Koto Ryu Koppojutsu Chuden Gata Hida

Koto Ryu Koppojutsu Chuden Gata Hida

Hida: With a right shuto counterstrike to the opponent's kasumi and at the same time kick to the opponent's suzu with the tip of the right foot. ~Unarmed Fighting Techniques of the Samurai. Masaaki Hatsumi.

The first part for me was getting hit in the first place, accepting the kata as as uke. Having the presence and movement to offer a good attack so there was a reason to perform the kata in the first place.


Accepting as uke that I am going to get hit, and not flinch and pull away at being hit. 

That first part was in overriding what I believed to be natural tendencies, those crude survival instincts that at best would give you a 50/50 chance of survival. I could use ukemi taihenjutsu to receive the attack, but again that would not be allowing myself to experience that kata and understand what it would do to my structure.

Take the strike and take the kick.

That does not mean just stand there and tense up.

There is an ukemi in receiving kata.

Try to be as relaxed as possible, keep the mind clear, breathe, and after the movement, recover kamae as best as possible- if that is possible.

Training both sides of the kata as both uke and tori.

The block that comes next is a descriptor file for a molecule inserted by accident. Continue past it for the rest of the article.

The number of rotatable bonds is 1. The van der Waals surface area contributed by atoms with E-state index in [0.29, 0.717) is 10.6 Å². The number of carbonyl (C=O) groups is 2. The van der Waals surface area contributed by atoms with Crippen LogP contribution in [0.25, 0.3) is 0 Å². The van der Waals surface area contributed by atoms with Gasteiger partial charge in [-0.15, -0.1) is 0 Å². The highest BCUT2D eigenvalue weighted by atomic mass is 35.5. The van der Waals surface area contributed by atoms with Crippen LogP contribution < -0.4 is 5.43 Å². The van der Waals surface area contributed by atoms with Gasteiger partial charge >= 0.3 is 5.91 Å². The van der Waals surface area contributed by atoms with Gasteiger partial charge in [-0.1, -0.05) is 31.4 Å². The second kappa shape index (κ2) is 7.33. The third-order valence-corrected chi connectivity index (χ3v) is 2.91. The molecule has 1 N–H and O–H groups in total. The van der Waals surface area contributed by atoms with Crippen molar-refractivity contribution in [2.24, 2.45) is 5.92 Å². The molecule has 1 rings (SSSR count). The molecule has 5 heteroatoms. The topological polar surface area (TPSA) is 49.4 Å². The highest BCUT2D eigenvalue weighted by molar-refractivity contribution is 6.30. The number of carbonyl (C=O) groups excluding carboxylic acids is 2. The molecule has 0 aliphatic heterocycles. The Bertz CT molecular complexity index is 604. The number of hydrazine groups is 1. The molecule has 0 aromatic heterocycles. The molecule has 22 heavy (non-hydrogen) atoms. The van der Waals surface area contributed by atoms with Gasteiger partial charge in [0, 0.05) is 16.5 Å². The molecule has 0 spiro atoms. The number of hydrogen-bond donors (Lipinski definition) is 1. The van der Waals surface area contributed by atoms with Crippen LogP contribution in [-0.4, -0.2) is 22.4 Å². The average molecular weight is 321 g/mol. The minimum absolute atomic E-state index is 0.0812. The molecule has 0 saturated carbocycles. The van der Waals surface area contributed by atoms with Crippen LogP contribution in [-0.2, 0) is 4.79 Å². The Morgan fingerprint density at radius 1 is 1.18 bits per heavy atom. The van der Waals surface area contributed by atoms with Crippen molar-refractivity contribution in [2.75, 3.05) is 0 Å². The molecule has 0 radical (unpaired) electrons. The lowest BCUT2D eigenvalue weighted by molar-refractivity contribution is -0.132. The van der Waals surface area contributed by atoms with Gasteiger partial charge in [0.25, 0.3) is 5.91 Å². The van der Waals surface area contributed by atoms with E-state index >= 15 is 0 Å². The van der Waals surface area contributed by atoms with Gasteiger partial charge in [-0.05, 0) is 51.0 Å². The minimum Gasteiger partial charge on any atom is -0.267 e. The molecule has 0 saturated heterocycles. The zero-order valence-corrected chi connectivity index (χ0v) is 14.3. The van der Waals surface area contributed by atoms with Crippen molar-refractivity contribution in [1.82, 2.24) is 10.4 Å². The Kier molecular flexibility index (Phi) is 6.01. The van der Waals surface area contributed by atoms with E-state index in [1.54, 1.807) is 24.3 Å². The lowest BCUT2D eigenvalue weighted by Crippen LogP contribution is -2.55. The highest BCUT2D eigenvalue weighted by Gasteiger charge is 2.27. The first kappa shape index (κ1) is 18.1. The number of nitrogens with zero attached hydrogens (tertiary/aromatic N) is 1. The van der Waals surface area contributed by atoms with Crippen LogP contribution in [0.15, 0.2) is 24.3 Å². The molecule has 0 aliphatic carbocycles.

How is the hand strike and the kick working like that?

How is it possible to do that?

Focusing on really trying to hit, I can hit hard, but not like that.

Both the lower and upper half going at the same time, both relaxed as they move at the same time. The more relaxed the harder they hit.

What else in that moment of feeling?

It was not the upper strike and lower strike taking my balance or knocking me down, that structure was suitably taken on the approach, everything set up before the strikes.

The only way is to experience it and receive the transmission.

Not that it means liking getting hit, accepting it.

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Located in Westchester New York, the Bujinkan Shinmyoken Dojo is a martial arts training group founded in 2005 with the aim of coming together as martial arts friends to study the Japanese martial art of Masaaki Hatsumi through the lessons of the Bujinkan dojo.

As friends (buyu) we come together to grow, learn, and share our individual potential in this wonderful martial art.

Questions, comments, feedback, and inquiries may be emailed to the group here: BujinkanShinmyoken@gmail.com.